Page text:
Lack of knowledge about mental health It’s only recently that talking openly about mental health has become part of mainstream society. Your parents might even be experiencing their own mental health challenges without realising it. Lina Ishu, Youth Program Leader at Service for the Treatment and Rehabilitation of Torture and Trauma Survivors (STARTTS), explains: ‘Over many generations, the symptoms become so normalised that they aren’t able to recognise when they are in an unhealthy mental place themselves.’

Language barriers It’s difficult to talk with your parents about your deepest thoughts and emotions when you aren’t able to communicate in a language your parents understand. Even if you do speak the same language, it might be hard to express your emotions if you don’t know what’s wrong or don’t know how to describe what you’re feeling.

How do I talk to my parents about mental health and wellbeing?

If bringing up this conversation feels unsafe for any reason, your personal safety and wellbeing comes first. We have tips in the next section about what support you can get that doesn’t involve your parents.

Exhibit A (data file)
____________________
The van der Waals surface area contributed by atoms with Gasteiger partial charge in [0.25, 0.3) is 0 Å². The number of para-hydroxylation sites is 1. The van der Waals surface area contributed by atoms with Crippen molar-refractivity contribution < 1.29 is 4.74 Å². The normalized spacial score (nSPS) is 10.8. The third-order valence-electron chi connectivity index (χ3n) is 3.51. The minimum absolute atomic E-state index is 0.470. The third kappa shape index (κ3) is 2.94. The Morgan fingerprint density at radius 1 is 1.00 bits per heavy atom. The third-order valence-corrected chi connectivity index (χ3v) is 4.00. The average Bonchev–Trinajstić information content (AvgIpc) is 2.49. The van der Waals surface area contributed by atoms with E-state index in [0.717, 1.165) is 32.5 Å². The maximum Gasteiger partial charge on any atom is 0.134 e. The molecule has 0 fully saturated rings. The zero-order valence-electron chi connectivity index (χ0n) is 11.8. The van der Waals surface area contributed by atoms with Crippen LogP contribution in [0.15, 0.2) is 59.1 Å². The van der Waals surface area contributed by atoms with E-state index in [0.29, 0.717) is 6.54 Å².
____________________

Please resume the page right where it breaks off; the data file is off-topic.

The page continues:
1. Ask them about their experiences and beliefs, to build a shared connection Learning about your parents’ experiences and how they coped when life was stressful will help you to see things from their perspective. You could ask them questions like: ‘How do your values/beliefs help you deal with stressful situations?’, or ‘What support do you wish you’d had when you were my age?’

If your parents have religious beliefs, that could also be a good starting point for talking about mental health. For example, you could chat with them about how meditation in Buddhism, or prayer in the Islamic faith, are directly connected to a person’s wellbeing.

2. Be honest about how you’re feeling If how you’re feeling is starting to affect your daily life, school or work, try speaking to your parents in an honest and open way, even if you don’t know what’s wrong. For example, you could say: ‘I’m not feeling well. I need help’, or ‘I’m worried about something and need to talk to someone about it.’

Describing additional physical symptoms can also be a good way to communicate how you’re feeling. Niharika explains: ‘Saying “my stomach hurts” or “I can’t concentrate”, makes it easier for your parents to understand and help you.’

3. Seek support from a trusted adult Ask an extended family member, or a trusted community leader, sports coach or teacher who knows you, to help you talk to your parents about what’s going on with you. These people are well placed to recognise the challenges you’re facing, to offer advice, or even to be part of the conversation with your parents as a mediator.